advertising to be organised, raffle tickets to be printed, pipe bands to
be confirmed, Royal Scottish Country Dance Society to be contacted and
We were there at 7.30am on
the day setting up our displays and organising all the other stalls and
performers. A local Ceilidh band "Scotch on the Rocks" accompanied by
singers Brian Bisset (presenter of the Scottish program on 4EB) and
Warwick Jacks, who were joint MCs for the day, opened the festivities at
9.00am. From that time it was non-stop. Highland dancers, Royal Scottish
Country Dance Society dancers, Gaelic Dream, ten pipe bands and other
performers entertained the crowds continuously. The massed bands performed
twice during the day led by "Blizzard" a Highland bull from a local
The stalls flanked the
entertainment area in bright blue skies along the bank of the Brisbane
River. "All things Tartan", "Highland House" and "A Touch of Tartan" were
there to sell everything from kilts and scarves to Scottish bumper
stickers. A genealogy stall from The Family History group was set up and
was doing very good business. In one corner of the field was a family of
Vikings with their Viking house and their various implements of daily use,
including working tools and weapons, on display and even their children in
appropriate authentic wear. There were four Imps, which were Scottish
built cars of the sixties and seventies, on display. The cars generated
huge interest, with many people reminiscing their younger days of
ownership and some even announcing that they had worked in the factory in
Paisley, Scotland in the manufacture of these cars.
Keen interest was shown in
the very enthusiastic young dance troupe "Gaelic Dream" who specialise in
Scottish dancing of a style that Highland dancing would have evolved from.
They perform dances choreographed by themselves to suit traditional and
contemporary Scottish music. The troupe gets huge audience support
because they are so vibrantly different. This family group is also a
member of our Australian Scottish Community.
Three of our members are
involved in the presentation of the Scottish program on our local ethnic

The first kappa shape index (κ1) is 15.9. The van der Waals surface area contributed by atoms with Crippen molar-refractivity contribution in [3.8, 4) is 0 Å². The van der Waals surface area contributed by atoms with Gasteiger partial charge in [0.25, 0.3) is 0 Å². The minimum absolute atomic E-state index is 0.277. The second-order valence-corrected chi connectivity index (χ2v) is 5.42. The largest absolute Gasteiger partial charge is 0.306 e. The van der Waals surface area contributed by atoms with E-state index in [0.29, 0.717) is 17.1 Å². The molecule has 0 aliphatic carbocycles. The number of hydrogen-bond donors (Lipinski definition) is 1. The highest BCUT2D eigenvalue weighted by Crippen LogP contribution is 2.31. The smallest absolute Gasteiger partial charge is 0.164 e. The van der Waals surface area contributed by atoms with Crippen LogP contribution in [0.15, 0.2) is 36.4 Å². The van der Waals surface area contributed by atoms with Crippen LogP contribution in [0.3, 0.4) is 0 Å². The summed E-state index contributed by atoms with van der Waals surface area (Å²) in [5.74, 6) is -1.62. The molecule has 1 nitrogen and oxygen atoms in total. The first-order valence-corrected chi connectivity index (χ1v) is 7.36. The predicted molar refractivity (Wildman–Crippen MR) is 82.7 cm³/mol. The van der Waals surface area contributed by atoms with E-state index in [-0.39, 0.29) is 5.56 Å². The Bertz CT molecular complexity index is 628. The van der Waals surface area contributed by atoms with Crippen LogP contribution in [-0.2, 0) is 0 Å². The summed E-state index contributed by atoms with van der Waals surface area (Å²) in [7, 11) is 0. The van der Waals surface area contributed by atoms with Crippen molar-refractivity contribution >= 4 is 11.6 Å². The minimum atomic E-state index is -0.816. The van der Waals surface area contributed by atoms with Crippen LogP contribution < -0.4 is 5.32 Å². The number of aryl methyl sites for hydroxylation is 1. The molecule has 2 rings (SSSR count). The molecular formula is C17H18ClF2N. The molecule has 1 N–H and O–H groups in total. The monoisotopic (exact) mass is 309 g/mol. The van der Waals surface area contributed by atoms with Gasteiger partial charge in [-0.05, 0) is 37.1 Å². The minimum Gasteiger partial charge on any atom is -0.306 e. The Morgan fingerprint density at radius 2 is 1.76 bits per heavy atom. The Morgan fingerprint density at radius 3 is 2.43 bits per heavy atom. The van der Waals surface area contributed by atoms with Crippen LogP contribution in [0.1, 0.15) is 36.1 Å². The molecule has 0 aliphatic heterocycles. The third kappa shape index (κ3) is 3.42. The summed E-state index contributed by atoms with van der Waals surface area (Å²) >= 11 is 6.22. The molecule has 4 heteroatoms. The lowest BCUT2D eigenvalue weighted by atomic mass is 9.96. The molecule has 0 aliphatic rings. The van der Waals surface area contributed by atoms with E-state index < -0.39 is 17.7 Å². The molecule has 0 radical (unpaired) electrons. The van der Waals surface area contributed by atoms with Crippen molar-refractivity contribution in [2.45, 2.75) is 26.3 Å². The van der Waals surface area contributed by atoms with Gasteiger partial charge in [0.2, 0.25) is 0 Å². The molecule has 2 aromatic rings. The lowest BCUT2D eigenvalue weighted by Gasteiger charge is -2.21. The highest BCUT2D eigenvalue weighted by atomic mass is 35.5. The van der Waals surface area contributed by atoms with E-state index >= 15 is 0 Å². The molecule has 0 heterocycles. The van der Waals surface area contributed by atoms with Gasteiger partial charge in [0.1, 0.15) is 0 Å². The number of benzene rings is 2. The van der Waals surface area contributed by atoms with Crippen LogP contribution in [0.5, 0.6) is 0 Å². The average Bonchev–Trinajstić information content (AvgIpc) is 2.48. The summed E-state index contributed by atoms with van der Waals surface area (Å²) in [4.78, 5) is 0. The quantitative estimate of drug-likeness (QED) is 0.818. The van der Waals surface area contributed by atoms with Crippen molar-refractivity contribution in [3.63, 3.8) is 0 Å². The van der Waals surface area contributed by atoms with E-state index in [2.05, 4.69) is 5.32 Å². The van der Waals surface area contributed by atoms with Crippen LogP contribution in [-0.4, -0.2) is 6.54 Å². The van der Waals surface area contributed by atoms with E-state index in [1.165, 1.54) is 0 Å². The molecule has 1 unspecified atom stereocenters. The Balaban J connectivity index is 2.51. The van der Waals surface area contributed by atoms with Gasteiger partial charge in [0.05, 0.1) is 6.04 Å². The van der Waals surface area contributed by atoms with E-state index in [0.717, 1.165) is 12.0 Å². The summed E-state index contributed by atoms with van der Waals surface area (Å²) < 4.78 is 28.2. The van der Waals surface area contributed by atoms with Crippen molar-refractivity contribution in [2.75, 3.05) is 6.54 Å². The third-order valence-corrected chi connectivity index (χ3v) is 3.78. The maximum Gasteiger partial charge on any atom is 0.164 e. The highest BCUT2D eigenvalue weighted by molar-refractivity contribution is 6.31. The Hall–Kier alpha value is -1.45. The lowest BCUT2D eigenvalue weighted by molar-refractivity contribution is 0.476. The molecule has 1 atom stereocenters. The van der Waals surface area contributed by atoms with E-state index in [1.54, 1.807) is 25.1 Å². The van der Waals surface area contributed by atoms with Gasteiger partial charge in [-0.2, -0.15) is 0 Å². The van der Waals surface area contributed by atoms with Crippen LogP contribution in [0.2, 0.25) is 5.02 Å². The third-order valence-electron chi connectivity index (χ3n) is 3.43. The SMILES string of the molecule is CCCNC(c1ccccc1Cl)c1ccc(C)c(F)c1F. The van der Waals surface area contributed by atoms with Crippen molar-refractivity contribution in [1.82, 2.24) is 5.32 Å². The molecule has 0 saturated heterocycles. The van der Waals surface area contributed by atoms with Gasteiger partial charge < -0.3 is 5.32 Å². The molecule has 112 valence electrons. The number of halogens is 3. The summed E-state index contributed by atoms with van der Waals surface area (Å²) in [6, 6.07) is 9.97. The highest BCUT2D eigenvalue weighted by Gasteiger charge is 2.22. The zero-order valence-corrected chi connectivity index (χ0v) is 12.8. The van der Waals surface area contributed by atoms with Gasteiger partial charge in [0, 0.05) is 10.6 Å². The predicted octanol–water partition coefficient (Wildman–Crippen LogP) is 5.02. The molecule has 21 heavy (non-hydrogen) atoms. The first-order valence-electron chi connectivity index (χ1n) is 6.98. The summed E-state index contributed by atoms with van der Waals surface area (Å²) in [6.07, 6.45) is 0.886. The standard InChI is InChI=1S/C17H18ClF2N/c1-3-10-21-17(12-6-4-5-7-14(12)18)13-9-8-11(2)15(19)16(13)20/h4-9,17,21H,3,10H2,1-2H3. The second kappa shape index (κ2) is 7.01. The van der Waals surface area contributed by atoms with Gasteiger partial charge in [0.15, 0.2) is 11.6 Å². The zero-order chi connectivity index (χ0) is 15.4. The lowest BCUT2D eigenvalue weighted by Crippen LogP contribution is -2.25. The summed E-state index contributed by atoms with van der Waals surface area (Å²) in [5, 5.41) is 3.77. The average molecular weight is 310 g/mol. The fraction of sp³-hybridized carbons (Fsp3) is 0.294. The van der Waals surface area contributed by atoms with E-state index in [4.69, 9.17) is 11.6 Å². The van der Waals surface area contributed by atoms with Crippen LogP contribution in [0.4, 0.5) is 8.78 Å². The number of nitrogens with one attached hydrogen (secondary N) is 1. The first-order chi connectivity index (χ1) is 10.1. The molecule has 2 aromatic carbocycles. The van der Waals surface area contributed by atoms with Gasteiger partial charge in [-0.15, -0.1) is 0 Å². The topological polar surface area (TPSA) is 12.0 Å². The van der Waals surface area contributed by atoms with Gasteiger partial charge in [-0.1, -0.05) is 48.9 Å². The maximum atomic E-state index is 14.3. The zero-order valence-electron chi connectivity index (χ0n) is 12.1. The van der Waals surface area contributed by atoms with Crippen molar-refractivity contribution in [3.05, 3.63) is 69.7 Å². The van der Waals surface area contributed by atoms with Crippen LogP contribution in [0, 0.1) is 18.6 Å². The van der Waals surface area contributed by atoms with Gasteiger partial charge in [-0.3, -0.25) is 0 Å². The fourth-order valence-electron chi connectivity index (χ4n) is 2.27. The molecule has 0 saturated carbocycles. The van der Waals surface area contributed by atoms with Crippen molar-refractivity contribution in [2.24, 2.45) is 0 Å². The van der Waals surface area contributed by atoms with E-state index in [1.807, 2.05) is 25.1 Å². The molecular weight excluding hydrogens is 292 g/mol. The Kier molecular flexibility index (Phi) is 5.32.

community radio station, 4EB 98.1FM, each Thursday from 2.15pm to 4.00pm.
The station is funded by its membership within the various ethnic
community groups and broadcast time is allocated according to the size of
the group's membership. Many of the members of the Australian Scottish
Community Qld (Inc) are also members of the 4EB Scottish group. The
Scottish program is gaining in popularity and membership of the Scottish
group is growing steadily. The program features Scottish music and
Scottish performers, a Burns recitation and a weekly recipe of Scots
origin. Listeners are kept up-to-date with the latest news events from
Scotland and reminded of Scottish upcoming events.
Sadly Gaelic Dream is no longer here. The family has
migrated to Scotland and is the better for it.. We no longer can display
the Scottish cars due to space which is also sad as they were a popular
part of our display. This year the Scottish built Hillman Imp and its
variants celebrate their 50th birthday in 2013 and have just
been declared by Britain’s main classic car magazine “Practical
Classics” as “The best small car ever built in Britain”. We could have
had a great party. There will be a display of photographs instead.
President: Ian Campbell -
Phone: 07 3359 8195
Vice President: Darcy Maddock 07 3855 1072
The Australian Scottish Community (Qld) Inc.
PO Box 3188,
South Brisbane Qld 4101
The Australian Scottish Community (Qld) Inc..